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Publication numberUS6393077 B1
Publication typeGrant
Application numberUS 09/499,517
Publication dateMay 21, 2002
Filing dateFeb 9, 2000
Priority dateFeb 15, 1999
Fee statusLapsed
Publication number09499517, 499517, US 6393077 B1, US 6393077B1, US-B1-6393077, US6393077 B1, US6393077B1
InventorsTakashi Usui
Original AssigneeSony Corporation
Export CitationBiBTeX, EndNote, RefMan
External Links: USPTO, USPTO Assignment, Espacenet
Correction detecting device and its method
US 6393077 B1
Abstract
A correlation detecting device and method for detecting a specified code contained in a received signal. Is characterized by detecting a predetermined code from a received signal by a matched filter as well as detecting the average amplitude of the received signal, multiplying the detected signal of the average amplitude by a threshold, comparing the multiplied signal with the output of the matched filter, and obtaining a correlation detecting signal based on the comparison. This can assure a correlation detection in a small circuitry at a low cost with only a multiplier as the computational unit for correlation detection.
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Claims(6)
What is claimed is:
1. A correlation detecting device comprising:
matched filtering means for detecting a predetermined code arranged at a head of a frame of data in a received signal;
average amplitude detecting means for detecting an average amplitude of the received signal;
multiplying means for multiplying an output of said average amplitude detecting means by a threshold value;
comparing means for producing a correlation detecting signal by comparison between an output of said matched filtering means and an output of said multiplying means; and
a timer receiving said correlation detecting signal and producing a synchronization signal indicating a successful detection of said predetermined code for use in synchronizing subsequent processing of said received signal.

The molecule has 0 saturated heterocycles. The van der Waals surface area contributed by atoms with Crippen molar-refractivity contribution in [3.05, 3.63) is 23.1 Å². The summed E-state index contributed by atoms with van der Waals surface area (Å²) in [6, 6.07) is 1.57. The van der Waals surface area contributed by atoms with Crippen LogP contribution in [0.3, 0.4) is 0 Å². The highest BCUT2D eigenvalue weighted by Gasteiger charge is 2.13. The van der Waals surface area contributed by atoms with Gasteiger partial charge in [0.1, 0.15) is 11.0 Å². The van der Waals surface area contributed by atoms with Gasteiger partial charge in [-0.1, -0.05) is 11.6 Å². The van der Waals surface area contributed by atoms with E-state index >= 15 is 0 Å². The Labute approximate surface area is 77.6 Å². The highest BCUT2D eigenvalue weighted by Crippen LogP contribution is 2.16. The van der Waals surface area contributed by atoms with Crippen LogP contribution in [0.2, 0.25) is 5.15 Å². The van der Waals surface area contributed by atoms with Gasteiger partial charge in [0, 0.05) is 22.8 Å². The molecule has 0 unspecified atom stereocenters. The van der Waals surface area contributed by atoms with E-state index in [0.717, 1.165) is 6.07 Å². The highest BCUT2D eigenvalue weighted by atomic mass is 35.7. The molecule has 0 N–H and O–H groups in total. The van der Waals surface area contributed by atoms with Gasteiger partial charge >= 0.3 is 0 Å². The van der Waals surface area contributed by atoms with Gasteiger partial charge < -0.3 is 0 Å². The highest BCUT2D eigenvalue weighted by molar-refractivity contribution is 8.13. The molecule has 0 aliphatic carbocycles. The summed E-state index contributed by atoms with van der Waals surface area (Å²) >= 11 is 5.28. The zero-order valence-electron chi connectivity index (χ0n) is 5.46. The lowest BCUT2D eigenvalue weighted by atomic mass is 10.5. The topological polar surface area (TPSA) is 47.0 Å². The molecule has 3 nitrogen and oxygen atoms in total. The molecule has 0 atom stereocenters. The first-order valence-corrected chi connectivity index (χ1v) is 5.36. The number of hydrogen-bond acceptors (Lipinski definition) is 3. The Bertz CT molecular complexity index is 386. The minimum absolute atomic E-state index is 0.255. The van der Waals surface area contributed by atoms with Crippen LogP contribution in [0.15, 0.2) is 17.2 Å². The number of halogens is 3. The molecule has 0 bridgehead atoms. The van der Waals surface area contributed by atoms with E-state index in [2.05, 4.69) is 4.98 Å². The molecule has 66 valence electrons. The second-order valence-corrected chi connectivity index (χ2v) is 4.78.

2. The correlation detecting device as claimed in claim 1, in which
said average amplitude detecting means includes means for obtaining the average amplitude based on a square of a real part and a square of an imaginary part of a complex number representing the received signal.
3. The correlation detecting device as claimed in claim 1, in which
said average amplitude detecting means includes means for obtaining the average amplitude based on an absolute value of a real part and an absolute value of an imaginary part of a complex number representing the received signal.
4. A correlation detecting method, comprising the steps of:
detecting a predetermined code arranged at a head of a frame of data in a received signal using a matched filter;
detecting an average amplitude of the received signal and then multiplying the detected average amplitude by a threshold value;
comparing a resultant signal from the step of multiplying with an output of the matched filter and producing a correlation detecting signal based on an output from the step of comparing; and
producing a synchronization signal based on said correlation detecting signal indicating a successful detection of said predetermined code for use in synchronizing subsequent processing of said received signal.
5. The correlation detecting method as claimed in claim 4, in which
the average amplitude of the received signal is detected based on a square of a real part and a square of an imaginary part of a complex number representing the received signal.
6. The correlation detecting method as claimed in claim 4, in which
the average amplitude of the received signal is detected based on an absolute value of a real part and an absolute value of an imaginary part of a complex number representing the received signal.
Description
BACKGROUND OF THE INVENTION

1. Field of the Invention

The present invention relates to a correlation detecting device for detecting a specified code contained in a received signal and its method, and more particularly to a preferred correlation detecting device and its method suitable for use when setting the timing using a specified code in a wireless LAN wirelessly connecting a plurality of terminals.

2. Description of the Related Art

With an increase in ability of a computer, a LAN (Local Area Network) connecting a plurality of computers for the purpose of sharing files and data, and transfer of data and an electronic mail are prevalent. In the conventional LAN, each computer is connected together by wiring with an optical fiber, a coaxial cable, or a twisted pair cable.

This wired LAN, however, needs a work for connection. This makes it difficult to build up a LAN, and wiring becomes complicated in the cable LAN. Then, a wireless LAN has drawn attention as a system for releasing a user from wiring of the conventional wired LAN system.